Some 10+ years ago I hoped installing Linux would get easier over the years and one day I would be able to recommend it to non-tech family members. No such luck - getting ubuntu 11.10 up and running took too much time, and required too many difficult fixes.

My home machine runs a web browser. It is used for some minor video processing, GIMP image editing, digikam photo management, and is a host for a KVM/QEMU virtual machine that runs a web server for some specific tasks.

When installing a new operating system, I keep existing partitions so /home, etc is left unchanged. / is on its own, so can be completely cleaned and used by the new installer.
Most partitions are in a volume group, so LVM is necessary for booting.

  1. First hurdle was downloading the installer, the Live CD. Pick the recommend 32-bit even though I (and all new computers in past 2+ years too) have 64-bit machines? Pick standard installer or dig into deeper links for the "alternate" installer? After a bunch of wrong downloads, and a lot of web searching - since Ubuntu site itself is not very helpful - determined that 64-bit install is just fine, and since I need to keep my existing partitions, the alternate installer is what I need and standard would not work (maybe!). Or at least that this combination would definitely do what I needed, and it was not clear if the standard install is good enough. So went with 64-bit alternate installer.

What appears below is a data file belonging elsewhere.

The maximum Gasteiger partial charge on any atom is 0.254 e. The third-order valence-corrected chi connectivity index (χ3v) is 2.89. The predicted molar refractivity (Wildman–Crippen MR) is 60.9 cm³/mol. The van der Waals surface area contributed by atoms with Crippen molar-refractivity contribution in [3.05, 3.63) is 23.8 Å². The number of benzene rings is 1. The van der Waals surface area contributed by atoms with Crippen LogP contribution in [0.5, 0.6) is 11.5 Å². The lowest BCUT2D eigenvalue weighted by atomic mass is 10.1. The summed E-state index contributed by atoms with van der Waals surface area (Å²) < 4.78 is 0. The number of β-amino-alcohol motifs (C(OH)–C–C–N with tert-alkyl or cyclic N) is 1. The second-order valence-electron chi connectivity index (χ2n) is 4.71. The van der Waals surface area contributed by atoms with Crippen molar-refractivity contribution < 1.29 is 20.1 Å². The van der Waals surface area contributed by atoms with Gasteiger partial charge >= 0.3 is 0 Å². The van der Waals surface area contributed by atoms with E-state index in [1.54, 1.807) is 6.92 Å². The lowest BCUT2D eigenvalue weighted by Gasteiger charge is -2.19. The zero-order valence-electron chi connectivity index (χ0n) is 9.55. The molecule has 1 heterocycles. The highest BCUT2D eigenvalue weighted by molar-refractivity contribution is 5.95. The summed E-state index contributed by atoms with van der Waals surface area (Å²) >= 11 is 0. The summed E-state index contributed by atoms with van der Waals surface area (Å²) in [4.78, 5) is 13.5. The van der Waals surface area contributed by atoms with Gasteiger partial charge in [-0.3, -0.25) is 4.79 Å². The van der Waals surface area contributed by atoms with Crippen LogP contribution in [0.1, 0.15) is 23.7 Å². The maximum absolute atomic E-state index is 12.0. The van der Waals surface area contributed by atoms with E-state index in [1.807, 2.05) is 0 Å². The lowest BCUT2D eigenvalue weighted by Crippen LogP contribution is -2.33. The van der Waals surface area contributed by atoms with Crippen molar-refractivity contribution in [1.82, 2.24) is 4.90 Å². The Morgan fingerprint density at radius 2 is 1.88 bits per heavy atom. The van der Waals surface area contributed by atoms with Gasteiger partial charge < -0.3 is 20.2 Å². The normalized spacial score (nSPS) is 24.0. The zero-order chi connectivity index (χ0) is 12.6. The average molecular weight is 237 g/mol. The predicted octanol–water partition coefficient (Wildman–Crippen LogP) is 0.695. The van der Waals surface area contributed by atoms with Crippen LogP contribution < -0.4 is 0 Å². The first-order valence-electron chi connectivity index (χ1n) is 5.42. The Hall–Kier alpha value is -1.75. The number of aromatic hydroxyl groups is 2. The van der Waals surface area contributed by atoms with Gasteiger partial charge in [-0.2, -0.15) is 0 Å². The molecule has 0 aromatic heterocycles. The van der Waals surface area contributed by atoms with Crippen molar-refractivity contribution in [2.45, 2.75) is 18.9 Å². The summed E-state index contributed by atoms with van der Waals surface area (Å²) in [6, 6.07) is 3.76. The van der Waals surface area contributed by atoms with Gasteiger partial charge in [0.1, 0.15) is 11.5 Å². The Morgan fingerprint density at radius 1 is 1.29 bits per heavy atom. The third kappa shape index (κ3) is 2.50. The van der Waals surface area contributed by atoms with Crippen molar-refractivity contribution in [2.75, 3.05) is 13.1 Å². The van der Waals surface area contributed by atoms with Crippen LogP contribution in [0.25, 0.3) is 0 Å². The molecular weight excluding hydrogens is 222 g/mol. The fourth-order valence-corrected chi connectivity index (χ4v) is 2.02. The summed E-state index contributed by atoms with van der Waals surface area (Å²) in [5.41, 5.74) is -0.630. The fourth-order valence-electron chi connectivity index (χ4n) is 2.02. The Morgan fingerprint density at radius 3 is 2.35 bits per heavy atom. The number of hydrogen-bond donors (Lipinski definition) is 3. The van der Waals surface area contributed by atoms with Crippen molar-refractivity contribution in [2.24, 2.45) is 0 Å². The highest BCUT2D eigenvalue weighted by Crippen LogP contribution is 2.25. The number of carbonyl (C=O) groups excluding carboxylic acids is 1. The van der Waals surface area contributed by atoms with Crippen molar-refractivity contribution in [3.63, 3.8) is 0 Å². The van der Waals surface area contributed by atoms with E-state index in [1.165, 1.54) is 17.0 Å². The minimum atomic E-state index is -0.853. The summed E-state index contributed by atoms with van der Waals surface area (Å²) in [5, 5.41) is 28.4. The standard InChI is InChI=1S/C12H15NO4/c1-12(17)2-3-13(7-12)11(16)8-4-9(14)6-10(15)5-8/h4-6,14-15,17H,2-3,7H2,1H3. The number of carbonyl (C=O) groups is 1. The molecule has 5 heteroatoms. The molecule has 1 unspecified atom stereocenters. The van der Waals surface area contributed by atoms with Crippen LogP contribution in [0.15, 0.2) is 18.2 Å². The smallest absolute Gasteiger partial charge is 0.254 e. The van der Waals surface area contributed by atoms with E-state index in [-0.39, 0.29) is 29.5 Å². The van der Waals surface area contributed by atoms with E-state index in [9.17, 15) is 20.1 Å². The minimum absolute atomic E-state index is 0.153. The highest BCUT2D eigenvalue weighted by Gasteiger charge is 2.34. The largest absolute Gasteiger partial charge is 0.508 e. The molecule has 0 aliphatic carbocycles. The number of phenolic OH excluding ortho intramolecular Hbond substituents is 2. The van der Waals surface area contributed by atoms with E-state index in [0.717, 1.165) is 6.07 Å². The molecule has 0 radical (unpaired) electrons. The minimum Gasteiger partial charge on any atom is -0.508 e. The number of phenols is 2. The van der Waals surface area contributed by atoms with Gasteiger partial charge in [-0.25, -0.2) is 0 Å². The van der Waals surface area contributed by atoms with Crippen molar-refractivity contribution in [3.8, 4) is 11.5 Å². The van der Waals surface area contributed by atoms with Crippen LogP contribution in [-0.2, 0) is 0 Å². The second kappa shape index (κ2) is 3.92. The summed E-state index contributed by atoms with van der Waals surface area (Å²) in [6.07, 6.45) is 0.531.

2. To run the alternate installer, I needed this information: info from old fstab and df to assign partitions. During the install, I formatted / but left /home and /data alone. These were all LVM volume groups. /boot was a physical partition. Also needed IP address info - the fixed IP address and gateway IP. For hostname, used name.localdomain (i.e. localdomain single word after hostname).